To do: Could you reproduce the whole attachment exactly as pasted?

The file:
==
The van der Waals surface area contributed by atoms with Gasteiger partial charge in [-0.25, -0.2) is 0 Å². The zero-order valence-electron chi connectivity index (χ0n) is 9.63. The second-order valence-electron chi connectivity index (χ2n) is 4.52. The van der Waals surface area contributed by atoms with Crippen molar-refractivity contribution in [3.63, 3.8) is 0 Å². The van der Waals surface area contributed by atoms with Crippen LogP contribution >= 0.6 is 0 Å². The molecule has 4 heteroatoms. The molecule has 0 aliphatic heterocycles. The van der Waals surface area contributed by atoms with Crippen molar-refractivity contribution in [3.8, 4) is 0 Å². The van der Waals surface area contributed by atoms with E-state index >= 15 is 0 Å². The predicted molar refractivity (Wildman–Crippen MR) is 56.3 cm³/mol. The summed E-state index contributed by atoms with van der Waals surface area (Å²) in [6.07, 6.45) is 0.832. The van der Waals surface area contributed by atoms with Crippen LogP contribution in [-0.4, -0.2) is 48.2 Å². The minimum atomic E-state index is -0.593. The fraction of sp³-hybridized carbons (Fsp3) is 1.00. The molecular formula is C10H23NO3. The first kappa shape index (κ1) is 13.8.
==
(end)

The van der Waals surface area contributed by atoms with Gasteiger partial charge in [-0.25, -0.2) is 0 Å². The zero-order valence-electron chi connectivity index (χ0n) is 9.63. The second-order valence-electron chi connectivity index (χ2n) is 4.52. The van der Waals surface area contributed by atoms with Crippen molar-refractivity contribution in [3.63, 3.8) is 0 Å². The van der Waals surface area contributed by atoms with Crippen LogP contribution >= 0.6 is 0 Å². The molecule has 4 heteroatoms. The molecule has 0 aliphatic heterocycles. The van der Waals surface area contributed by atoms with Crippen molar-refractivity contribution in [3.8, 4) is 0 Å². The van der Waals surface area contributed by atoms with E-state index >= 15 is 0 Å². The predicted molar refractivity (Wildman–Crippen MR) is 56.3 cm³/mol. The summed E-state index contributed by atoms with van der Waals surface area (Å²) in [6.07, 6.45) is 0.832. The van der Waals surface area contributed by atoms with Crippen LogP contribution in [-0.4, -0.2) is 48.2 Å². The minimum atomic E-state index is -0.593. The fraction of sp³-hybridized carbons (Fsp3) is 1.00. The molecular formula is C10H23NO3. The first kappa shape index (κ1) is 13.8.